All in all, 310 United Airlines flights had been canceled by Tuesday evening, which makes 21% of its total flights scheduled globally for Christmas, Chicago Tribune reports.
The Chicago-based carrier canceled 148 flights, 10 percent of its schedule, on Monday as it struggled to recover from the fourth straight weekend in which storms have racked O'Hare.
After a storm packing wind gusts of 60 m.p.h. raked the Midwest on Sunday-one of the busiest travel days of the year-United flew planes late into the night to get holiday travelers to their destinations.
But doing so left its planes and pilots out of position when operations resumed Monday, United said.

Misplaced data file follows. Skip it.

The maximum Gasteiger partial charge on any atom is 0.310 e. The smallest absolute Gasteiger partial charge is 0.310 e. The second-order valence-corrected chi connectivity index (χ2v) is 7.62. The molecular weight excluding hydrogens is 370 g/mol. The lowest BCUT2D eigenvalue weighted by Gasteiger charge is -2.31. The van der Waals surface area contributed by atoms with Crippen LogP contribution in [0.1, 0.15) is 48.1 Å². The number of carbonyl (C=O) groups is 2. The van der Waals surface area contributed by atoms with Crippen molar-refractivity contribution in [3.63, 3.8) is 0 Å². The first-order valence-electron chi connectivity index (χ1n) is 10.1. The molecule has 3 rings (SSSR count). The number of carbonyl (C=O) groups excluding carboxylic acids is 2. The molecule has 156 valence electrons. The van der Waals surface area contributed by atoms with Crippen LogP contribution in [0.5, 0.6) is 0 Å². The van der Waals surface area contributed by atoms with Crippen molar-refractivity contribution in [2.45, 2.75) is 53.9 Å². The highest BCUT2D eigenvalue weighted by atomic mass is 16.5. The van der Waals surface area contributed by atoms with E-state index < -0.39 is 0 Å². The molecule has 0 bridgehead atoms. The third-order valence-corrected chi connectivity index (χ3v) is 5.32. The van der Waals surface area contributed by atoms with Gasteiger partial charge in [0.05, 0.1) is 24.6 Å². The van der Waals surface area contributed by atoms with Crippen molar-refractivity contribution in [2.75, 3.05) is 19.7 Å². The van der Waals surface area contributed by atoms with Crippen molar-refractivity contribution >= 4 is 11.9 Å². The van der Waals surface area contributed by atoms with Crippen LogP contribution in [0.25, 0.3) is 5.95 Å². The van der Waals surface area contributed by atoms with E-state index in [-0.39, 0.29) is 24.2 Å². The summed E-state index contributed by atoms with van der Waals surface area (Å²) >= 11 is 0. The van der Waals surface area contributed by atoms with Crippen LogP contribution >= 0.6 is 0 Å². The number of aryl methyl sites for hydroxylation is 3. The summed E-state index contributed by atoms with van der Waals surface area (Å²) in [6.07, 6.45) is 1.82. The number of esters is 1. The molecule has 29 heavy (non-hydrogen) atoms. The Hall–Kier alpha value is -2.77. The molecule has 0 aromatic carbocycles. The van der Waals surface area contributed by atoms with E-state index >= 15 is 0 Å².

The nation's No. 2 carrier took advantage of the light travel on Christmas, when its planes would be nearly empty, to effectively reboot its operations, canceling flights so that it could get planes back into position for the heavier travel expected Wednesday, said United spokeswoman Robin Urbanski.
The co-author of this disaster is the Dutch government, which did not find either strength or desire to save the lives of its citizens who were flying on that plane. The Dutch authorities did not demand Ukraine to comply with international aviation regulations